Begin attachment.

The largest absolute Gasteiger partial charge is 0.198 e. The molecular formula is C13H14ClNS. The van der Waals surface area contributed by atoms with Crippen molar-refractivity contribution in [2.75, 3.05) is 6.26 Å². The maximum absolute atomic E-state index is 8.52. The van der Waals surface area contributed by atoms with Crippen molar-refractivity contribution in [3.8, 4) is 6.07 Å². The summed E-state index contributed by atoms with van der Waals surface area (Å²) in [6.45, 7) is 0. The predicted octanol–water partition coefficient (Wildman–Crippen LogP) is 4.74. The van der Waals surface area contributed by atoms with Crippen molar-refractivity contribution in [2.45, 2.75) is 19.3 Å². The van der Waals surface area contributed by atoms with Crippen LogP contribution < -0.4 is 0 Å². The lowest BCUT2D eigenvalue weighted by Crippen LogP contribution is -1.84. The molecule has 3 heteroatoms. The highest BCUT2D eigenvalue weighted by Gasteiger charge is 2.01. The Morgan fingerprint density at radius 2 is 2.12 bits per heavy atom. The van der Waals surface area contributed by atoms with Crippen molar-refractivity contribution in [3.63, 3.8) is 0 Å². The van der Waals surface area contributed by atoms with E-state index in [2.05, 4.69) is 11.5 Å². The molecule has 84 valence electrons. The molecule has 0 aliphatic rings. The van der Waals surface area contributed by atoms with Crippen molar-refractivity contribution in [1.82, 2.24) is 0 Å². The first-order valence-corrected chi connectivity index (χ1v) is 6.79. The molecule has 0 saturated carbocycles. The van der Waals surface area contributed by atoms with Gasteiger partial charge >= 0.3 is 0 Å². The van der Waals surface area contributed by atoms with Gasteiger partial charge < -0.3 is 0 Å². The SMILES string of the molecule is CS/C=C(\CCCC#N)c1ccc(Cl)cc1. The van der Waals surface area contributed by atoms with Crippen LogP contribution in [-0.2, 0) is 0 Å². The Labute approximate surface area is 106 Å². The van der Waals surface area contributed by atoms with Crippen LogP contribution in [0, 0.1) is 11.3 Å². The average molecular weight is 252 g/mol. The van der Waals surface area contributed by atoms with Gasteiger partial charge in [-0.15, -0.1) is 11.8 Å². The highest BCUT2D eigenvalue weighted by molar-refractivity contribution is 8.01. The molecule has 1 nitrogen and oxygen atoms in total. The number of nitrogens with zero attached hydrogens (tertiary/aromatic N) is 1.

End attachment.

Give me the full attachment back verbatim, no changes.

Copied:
The largest absolute Gasteiger partial charge is 0.198 e. The molecular formula is C13H14ClNS. The van der Waals surface area contributed by atoms with Crippen molar-refractivity contribution in [2.75, 3.05) is 6.26 Å². The maximum absolute atomic E-state index is 8.52. The van der Waals surface area contributed by atoms with Crippen molar-refractivity contribution in [3.8, 4) is 6.07 Å². The summed E-state index contributed by atoms with van der Waals surface area (Å²) in [6.45, 7) is 0. The predicted octanol–water partition coefficient (Wildman–Crippen LogP) is 4.74. The van der Waals surface area contributed by atoms with Crippen molar-refractivity contribution in [2.45, 2.75) is 19.3 Å². The van der Waals surface area contributed by atoms with Crippen LogP contribution < -0.4 is 0 Å². The lowest BCUT2D eigenvalue weighted by Crippen LogP contribution is -1.84. The molecule has 3 heteroatoms. The highest BCUT2D eigenvalue weighted by Gasteiger charge is 2.01. The Morgan fingerprint density at radius 2 is 2.12 bits per heavy atom. The van der Waals surface area contributed by atoms with Crippen molar-refractivity contribution in [3.63, 3.8) is 0 Å². The van der Waals surface area contributed by atoms with E-state index in [2.05, 4.69) is 11.5 Å². The molecule has 84 valence electrons. The molecule has 0 aliphatic rings. The van der Waals surface area contributed by atoms with Crippen molar-refractivity contribution in [1.82, 2.24) is 0 Å². The first-order valence-corrected chi connectivity index (χ1v) is 6.79. The molecule has 0 saturated carbocycles. The van der Waals surface area contributed by atoms with Gasteiger partial charge >= 0.3 is 0 Å². The van der Waals surface area contributed by atoms with Gasteiger partial charge < -0.3 is 0 Å². The SMILES string of the molecule is CS/C=C(\CCCC#N)c1ccc(Cl)cc1. The van der Waals surface area contributed by atoms with Crippen LogP contribution in [-0.2, 0) is 0 Å². The Labute approximate surface area is 106 Å². The van der Waals surface area contributed by atoms with Crippen LogP contribution in [0, 0.1) is 11.3 Å². The average molecular weight is 252 g/mol. The van der Waals surface area contributed by atoms with Gasteiger partial charge in [-0.15, -0.1) is 11.8 Å². The highest BCUT2D eigenvalue weighted by molar-refractivity contribution is 8.01. The molecule has 1 nitrogen and oxygen atoms in total. The number of nitrogens with zero attached hydrogens (tertiary/aromatic N) is 1.